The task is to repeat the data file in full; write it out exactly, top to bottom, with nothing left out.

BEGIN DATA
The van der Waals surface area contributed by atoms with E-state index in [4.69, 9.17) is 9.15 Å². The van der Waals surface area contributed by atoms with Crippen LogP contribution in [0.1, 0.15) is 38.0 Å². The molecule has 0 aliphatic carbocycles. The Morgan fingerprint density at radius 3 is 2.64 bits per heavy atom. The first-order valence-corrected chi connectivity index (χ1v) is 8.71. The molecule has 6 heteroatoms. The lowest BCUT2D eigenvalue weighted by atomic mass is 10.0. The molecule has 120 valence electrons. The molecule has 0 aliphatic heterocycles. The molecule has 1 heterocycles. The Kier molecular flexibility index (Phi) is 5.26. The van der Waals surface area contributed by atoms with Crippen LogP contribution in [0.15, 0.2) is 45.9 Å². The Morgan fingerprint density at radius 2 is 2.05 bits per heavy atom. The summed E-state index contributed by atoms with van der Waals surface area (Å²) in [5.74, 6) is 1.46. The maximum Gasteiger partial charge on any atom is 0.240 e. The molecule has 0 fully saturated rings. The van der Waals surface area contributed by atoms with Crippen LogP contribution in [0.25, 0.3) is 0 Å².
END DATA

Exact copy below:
The van der Waals surface area contributed by atoms with E-state index in [4.69, 9.17) is 9.15 Å². The van der Waals surface area contributed by atoms with Crippen LogP contribution in [0.1, 0.15) is 38.0 Å². The molecule has 0 aliphatic carbocycles. The Morgan fingerprint density at radius 3 is 2.64 bits per heavy atom. The first-order valence-corrected chi connectivity index (χ1v) is 8.71. The molecule has 6 heteroatoms. The lowest BCUT2D eigenvalue weighted by atomic mass is 10.0. The molecule has 120 valence electrons. The molecule has 0 aliphatic heterocycles. The molecule has 1 heterocycles. The Kier molecular flexibility index (Phi) is 5.26. The van der Waals surface area contributed by atoms with Crippen LogP contribution in [0.15, 0.2) is 45.9 Å². The Morgan fingerprint density at radius 2 is 2.05 bits per heavy atom. The summed E-state index contributed by atoms with van der Waals surface area (Å²) in [5.74, 6) is 1.46. The maximum Gasteiger partial charge on any atom is 0.240 e. The molecule has 0 fully saturated rings. The van der Waals surface area contributed by atoms with Crippen LogP contribution in [0.25, 0.3) is 0 Å².